Section 3: Blending 2D Data

  • New blends are added into the blend list via right click context menu.
  • Currently five plan-view blend tools available:
    1. icon3a Triangle (good for radiometric data)
    2. icon3b Clique (good for multi-channel data like ASTER)
    3. icon3c Image Wheel (good for revealing correlations)
    4. icon3d Param Linear (good for a single filtered dataset)
    5. icon3e Param Bilinear (good for two dataset filtered over the same range)

Steps

  1. Right click on the blend list and choose the Start new blend … option from the context menu.
  2. Name the new blend to something unique and select the Image Wheel blend tool type. This blend tool is particularly useful for revealing correlations between datasets (see notes for more blend types). Note the brief description box that updates for each selected tool type. Click on the Ok button.
  3. The blend tool area should now contain the Image Wheel blend tool. Make sure the new blend is selected, and highlighted in blue in the blend list.
  4. Drag a plan-view dataset from the dataset list onto the icon3f blend node. This will add the dataset to the blend tool as an additional blend node on the edge of the blend circle.
  5. Drag several other plan-view datasets (in the same georeferenced location as the first dataset) from the dataset list to the same icon3f blend node. Note the corresponding colour and number of the blend node to the datasets in the dataset list.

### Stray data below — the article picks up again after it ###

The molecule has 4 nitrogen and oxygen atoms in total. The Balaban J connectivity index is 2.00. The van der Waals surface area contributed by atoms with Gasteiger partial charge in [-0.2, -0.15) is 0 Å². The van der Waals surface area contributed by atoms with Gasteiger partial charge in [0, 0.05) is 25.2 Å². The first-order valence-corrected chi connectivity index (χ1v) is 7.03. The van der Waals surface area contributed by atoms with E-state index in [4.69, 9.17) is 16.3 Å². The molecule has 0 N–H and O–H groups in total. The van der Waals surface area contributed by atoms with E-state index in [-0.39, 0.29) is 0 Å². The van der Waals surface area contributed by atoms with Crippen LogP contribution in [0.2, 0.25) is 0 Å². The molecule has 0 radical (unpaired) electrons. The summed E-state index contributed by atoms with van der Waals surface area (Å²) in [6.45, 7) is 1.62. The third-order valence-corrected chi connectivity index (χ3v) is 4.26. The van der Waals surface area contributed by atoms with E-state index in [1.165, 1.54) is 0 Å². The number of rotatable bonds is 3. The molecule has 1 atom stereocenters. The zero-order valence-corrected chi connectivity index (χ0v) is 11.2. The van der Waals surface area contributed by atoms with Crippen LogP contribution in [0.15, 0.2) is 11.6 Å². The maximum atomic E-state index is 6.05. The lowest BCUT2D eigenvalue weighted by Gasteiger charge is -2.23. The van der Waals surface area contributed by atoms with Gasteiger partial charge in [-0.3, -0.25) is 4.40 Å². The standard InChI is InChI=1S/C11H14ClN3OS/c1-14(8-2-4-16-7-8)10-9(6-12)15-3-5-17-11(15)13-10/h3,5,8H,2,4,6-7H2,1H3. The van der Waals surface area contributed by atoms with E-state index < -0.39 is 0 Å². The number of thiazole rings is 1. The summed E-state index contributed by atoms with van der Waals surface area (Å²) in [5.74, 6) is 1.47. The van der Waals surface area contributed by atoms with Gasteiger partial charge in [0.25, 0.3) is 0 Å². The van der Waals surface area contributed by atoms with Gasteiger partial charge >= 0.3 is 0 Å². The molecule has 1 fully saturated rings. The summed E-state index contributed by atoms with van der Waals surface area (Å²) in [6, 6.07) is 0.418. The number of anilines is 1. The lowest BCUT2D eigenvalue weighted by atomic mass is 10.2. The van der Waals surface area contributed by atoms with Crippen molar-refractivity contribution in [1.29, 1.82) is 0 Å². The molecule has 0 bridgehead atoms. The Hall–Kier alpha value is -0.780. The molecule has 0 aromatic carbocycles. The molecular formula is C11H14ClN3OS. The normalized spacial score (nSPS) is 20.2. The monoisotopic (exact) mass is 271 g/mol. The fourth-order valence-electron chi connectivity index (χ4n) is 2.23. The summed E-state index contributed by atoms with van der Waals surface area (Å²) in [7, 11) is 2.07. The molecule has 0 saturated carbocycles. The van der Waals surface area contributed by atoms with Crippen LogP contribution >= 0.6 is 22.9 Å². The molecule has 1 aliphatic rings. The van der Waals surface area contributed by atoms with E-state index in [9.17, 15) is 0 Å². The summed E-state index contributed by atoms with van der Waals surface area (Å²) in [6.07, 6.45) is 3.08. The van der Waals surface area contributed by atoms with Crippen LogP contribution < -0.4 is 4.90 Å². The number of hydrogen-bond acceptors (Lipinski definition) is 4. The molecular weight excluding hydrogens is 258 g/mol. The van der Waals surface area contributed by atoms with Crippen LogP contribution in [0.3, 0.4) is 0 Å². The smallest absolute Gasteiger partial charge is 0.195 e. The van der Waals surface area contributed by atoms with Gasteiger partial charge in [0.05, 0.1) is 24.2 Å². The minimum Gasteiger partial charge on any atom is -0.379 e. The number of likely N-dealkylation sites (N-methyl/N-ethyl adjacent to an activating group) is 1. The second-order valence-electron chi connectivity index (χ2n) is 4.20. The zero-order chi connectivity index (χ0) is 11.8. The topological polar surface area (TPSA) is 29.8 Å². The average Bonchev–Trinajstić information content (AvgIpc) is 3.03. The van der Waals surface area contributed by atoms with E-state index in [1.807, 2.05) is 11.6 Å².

6. Left click on the blender tool and drag the small blue dot blend cursor to control the blend weight distribution between the blend nodes (Figure 3). The centre of the blending circle represents an average (equal blend weighting) of all the blend nodes.
  7. Right click on a coloured/numbered blend node, and Remove Data. This will remove the blend node completely, and the blender will adjust accordingly.
  8. Experiment with the other 2D blenders and different types of plan-view datasets. Note that the Param blenders require filtered datasets (i.e. DRC) as input to work properly.
Figure 3: The image wheel blender can be used to visualise the orientation of structures. (a) Two blending results corresponding to the colour coded positions shown in the blending tool. The 5 (or more) nodes represent geophysical data filtered with certain orientations. (b) The orange dot shows the data filtered with a relatively horizontal orientation, whereas (c) the purple dot shows the data filtered at a more vertical orientation.

Figure 3: The image wheel blender can be used to visualise the orientation of structures. (a) Two blending results corresponding to the colour coded positions shown in the blending tool. The 5 (or more) nodes represent geophysical data filtered with certain orientations. (b) The orange dot shows the data filtered with a relatively horizontal orientation, whereas (c) the purple dot shows the data filtered at a more vertical orientation.